Elite white suburbanites and those in what are effect “safe neighborhoods” commute in and out of the well-funded university and “betterment communities.” Folks who can’t afford to escape live with brutality and murder on a daily basis and are sentenced to it as a way of life. Drug dealers and other gangsters run many communities, with fear trumping crime reporting and paybacks if one dares to call the police. Police often giving neighbors all manner of excuses why they cannot do anything about it. Could it get any worse when a candidate for office in the election just a few days ago was speaking in daylight to a potential voter/campaign worker, only to have a gang member run up and shoot him in the back of the head in a so called “decent neighborhood” — supposedly made that way by two well-known politicians, Dwight Evans and Marian Tasco. One of these two is about to be machined into office to replace Fattah as the lesser of two evils, and the other resigned after using influence to craft special deals and stop investigations. 


To its credit, the Inquirer essentially tells us that Evans’ history as Appropriation Chair for state funds is not much better than Fattah’s. Neither has the record of Rep. Bob Brady’s Democratic City Committee which, in a cavalier manner, endorses any of these types over reformers election after election.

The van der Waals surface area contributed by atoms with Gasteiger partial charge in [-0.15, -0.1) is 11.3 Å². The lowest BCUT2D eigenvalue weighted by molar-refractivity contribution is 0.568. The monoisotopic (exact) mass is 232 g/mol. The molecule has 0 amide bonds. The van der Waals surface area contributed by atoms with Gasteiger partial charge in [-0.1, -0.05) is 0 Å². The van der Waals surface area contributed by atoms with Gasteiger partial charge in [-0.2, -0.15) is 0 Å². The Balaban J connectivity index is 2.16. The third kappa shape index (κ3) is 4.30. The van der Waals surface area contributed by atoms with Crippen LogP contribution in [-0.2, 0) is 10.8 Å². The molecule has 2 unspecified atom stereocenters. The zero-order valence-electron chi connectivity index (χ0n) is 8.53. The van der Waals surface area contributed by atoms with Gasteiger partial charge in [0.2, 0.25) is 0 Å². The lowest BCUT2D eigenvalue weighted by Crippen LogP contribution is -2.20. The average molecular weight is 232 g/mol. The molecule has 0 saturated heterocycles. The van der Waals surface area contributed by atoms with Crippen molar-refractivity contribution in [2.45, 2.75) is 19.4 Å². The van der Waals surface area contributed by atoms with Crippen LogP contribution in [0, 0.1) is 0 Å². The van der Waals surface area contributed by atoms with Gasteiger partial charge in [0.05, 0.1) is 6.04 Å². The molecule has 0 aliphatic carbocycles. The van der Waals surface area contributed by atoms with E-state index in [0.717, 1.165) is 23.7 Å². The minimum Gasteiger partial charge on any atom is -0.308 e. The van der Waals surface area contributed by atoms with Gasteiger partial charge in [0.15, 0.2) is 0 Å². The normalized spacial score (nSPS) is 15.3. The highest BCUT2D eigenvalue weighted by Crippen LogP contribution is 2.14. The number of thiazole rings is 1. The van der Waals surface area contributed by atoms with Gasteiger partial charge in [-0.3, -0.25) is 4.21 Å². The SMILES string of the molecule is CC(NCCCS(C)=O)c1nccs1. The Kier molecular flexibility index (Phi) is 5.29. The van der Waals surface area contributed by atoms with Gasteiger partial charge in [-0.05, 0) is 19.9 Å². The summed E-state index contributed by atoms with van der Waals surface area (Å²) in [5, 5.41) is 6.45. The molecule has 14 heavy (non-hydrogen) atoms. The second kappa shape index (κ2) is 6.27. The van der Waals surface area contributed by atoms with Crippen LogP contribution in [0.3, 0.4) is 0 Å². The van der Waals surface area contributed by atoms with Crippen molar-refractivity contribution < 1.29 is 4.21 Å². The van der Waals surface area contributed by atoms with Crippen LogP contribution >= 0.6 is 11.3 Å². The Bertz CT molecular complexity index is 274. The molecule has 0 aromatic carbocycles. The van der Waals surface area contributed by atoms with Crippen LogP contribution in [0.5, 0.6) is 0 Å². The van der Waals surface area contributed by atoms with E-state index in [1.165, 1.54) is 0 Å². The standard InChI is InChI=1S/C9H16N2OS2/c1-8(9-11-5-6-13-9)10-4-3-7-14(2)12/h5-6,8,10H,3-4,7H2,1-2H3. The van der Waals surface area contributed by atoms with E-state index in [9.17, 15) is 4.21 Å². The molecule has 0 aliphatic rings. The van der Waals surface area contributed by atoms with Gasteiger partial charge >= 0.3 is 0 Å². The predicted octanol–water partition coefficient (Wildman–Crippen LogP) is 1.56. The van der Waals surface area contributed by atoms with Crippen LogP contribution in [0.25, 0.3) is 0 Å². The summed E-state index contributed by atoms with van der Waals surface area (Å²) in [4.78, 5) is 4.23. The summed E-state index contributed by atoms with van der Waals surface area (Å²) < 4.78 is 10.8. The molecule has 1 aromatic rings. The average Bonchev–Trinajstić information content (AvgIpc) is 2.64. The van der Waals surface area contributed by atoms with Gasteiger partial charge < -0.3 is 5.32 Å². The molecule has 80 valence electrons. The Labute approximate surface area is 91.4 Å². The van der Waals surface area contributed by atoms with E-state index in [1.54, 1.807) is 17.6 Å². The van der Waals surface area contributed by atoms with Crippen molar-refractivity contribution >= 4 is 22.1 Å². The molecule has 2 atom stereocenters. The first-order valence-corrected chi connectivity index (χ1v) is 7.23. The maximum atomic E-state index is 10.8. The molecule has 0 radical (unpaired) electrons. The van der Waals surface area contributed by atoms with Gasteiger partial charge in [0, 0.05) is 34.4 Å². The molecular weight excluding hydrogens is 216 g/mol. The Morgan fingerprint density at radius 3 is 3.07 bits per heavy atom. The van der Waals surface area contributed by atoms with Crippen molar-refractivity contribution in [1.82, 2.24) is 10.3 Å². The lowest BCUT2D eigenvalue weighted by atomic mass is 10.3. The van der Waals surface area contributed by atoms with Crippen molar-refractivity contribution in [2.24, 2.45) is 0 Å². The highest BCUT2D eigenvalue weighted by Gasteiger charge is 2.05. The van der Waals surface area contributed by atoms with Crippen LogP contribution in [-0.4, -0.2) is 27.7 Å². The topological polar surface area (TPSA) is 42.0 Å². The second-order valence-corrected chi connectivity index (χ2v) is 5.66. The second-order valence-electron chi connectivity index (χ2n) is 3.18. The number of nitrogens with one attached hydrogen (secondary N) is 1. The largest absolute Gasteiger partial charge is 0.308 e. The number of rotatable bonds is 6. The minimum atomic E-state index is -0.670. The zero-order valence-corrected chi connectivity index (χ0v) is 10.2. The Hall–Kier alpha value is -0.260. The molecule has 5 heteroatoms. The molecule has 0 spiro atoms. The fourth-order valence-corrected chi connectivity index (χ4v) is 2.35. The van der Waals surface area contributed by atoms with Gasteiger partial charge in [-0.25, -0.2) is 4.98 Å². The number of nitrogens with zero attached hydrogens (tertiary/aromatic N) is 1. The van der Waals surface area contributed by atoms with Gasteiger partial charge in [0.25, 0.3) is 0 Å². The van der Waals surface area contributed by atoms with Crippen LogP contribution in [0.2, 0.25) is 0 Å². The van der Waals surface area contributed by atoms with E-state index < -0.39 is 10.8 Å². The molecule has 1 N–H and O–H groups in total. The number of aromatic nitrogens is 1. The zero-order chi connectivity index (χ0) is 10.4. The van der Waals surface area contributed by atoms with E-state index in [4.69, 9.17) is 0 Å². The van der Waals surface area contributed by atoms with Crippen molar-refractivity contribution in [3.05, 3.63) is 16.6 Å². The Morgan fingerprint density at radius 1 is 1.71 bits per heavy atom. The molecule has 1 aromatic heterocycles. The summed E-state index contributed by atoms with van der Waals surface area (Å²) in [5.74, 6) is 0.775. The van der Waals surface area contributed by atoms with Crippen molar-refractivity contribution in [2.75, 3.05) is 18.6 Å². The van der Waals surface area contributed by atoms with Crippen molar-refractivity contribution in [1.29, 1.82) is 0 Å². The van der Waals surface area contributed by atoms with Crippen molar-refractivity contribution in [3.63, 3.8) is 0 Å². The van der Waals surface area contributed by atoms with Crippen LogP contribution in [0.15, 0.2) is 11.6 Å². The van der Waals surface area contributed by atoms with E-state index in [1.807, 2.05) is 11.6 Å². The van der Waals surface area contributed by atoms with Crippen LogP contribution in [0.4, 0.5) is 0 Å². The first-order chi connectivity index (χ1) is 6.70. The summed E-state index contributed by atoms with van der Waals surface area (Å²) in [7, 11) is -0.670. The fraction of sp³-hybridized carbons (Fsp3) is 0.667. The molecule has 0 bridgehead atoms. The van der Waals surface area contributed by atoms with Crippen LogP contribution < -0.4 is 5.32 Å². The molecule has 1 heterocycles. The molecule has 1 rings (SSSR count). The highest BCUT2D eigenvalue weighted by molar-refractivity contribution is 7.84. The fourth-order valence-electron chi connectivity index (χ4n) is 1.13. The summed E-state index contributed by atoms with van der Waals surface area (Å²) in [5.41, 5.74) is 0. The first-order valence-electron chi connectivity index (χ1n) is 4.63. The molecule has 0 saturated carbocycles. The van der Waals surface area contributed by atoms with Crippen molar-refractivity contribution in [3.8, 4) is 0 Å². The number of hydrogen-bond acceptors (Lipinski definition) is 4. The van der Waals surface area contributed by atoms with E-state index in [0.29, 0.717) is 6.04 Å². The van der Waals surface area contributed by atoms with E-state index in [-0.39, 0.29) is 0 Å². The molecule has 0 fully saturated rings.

The picture Mr. Levy presents is far from reflective of this city as a whole, and in my view outlines the selected favored neighborhoods and avoids the facts that we are in effect that “Clockwork Orange” dichotomy that no one wants to talk about. The system is subsidized with a massively corrupt political organization that starves incentive at the bottom, funds poverty profiteering, and merchandises misery for those who fund the politicians. It pays those at the top massive patronage salaries that are among the highest in the nation.


We are not near a balanced Boston, which funds 80 percent or more of its city budget from its real estate taxes and attracts a balanced populous. Instead, Philadelphia funds an overtaxing, much too expensive, patronage mill where we have to use oppressive wage taxes to pay nearly half of our city expenses. At the same time, those taxes drive away all manner of new balanced development and replacement industry.


The political corruption at the top extends to those on the boards that are mandated to be our fiscal watchdogs (Read PICA), most particularly those who draft the city budget, supposedly review and audit it, and finally those whom the state empowers to review and approve it before any state funds flow to this city. Our so called election monitors, Committee of Seventy and WHYY, also display connections to the political machine designed to keep turnout and information down.


As long as the informed voters, who live comfortably from this unbalanced and insider run system, continue to vote for corruption rather than correction, we will have this two-tiered city where the haves commute in daily and take the best for themselves and the have nots continue to be starved from opportunity for change drying up with every election.


Jim Foster

The Independent Voice